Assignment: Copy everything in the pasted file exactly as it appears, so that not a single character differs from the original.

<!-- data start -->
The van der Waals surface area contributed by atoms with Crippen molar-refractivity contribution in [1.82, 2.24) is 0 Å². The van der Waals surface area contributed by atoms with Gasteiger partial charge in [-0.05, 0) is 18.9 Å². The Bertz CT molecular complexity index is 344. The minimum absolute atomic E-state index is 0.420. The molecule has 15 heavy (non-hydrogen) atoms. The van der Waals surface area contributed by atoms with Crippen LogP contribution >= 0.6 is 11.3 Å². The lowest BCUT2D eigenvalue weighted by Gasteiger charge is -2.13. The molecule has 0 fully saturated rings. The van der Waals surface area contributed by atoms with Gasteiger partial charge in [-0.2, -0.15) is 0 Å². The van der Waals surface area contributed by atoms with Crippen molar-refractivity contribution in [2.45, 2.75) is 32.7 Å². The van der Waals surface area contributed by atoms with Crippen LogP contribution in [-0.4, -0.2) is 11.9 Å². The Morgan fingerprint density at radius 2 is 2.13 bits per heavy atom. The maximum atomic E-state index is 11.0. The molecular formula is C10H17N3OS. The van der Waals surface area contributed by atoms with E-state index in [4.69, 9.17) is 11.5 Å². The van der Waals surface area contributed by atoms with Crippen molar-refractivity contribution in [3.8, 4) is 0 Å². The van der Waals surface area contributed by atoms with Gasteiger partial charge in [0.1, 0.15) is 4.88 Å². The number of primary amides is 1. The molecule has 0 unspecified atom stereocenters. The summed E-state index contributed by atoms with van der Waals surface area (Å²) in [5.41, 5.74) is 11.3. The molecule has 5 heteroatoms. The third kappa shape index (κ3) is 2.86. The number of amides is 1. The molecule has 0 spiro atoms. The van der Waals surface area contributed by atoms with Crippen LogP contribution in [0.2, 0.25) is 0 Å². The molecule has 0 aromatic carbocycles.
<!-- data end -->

The van der Waals surface area contributed by atoms with Crippen molar-refractivity contribution in [1.82, 2.24) is 0 Å². The van der Waals surface area contributed by atoms with Gasteiger partial charge in [-0.05, 0) is 18.9 Å². The Bertz CT molecular complexity index is 344. The minimum absolute atomic E-state index is 0.420. The molecule has 15 heavy (non-hydrogen) atoms. The van der Waals surface area contributed by atoms with Crippen LogP contribution >= 0.6 is 11.3 Å². The lowest BCUT2D eigenvalue weighted by Gasteiger charge is -2.13. The molecule has 0 fully saturated rings. The van der Waals surface area contributed by atoms with Gasteiger partial charge in [-0.2, -0.15) is 0 Å². The van der Waals surface area contributed by atoms with Crippen molar-refractivity contribution in [2.45, 2.75) is 32.7 Å². The van der Waals surface area contributed by atoms with Crippen LogP contribution in [-0.4, -0.2) is 11.9 Å². The Morgan fingerprint density at radius 2 is 2.13 bits per heavy atom. The maximum atomic E-state index is 11.0. The molecular formula is C10H17N3OS. The van der Waals surface area contributed by atoms with E-state index in [4.69, 9.17) is 11.5 Å². The van der Waals surface area contributed by atoms with Crippen molar-refractivity contribution in [3.8, 4) is 0 Å². The van der Waals surface area contributed by atoms with Gasteiger partial charge in [0.1, 0.15) is 4.88 Å². The number of primary amides is 1. The molecule has 0 unspecified atom stereocenters. The summed E-state index contributed by atoms with van der Waals surface area (Å²) in [5.41, 5.74) is 11.3. The molecule has 5 heteroatoms. The third kappa shape index (κ3) is 2.86. The number of amides is 1. The molecule has 0 spiro atoms. The van der Waals surface area contributed by atoms with Crippen LogP contribution in [0.2, 0.25) is 0 Å². The molecule has 0 aromatic carbocycles.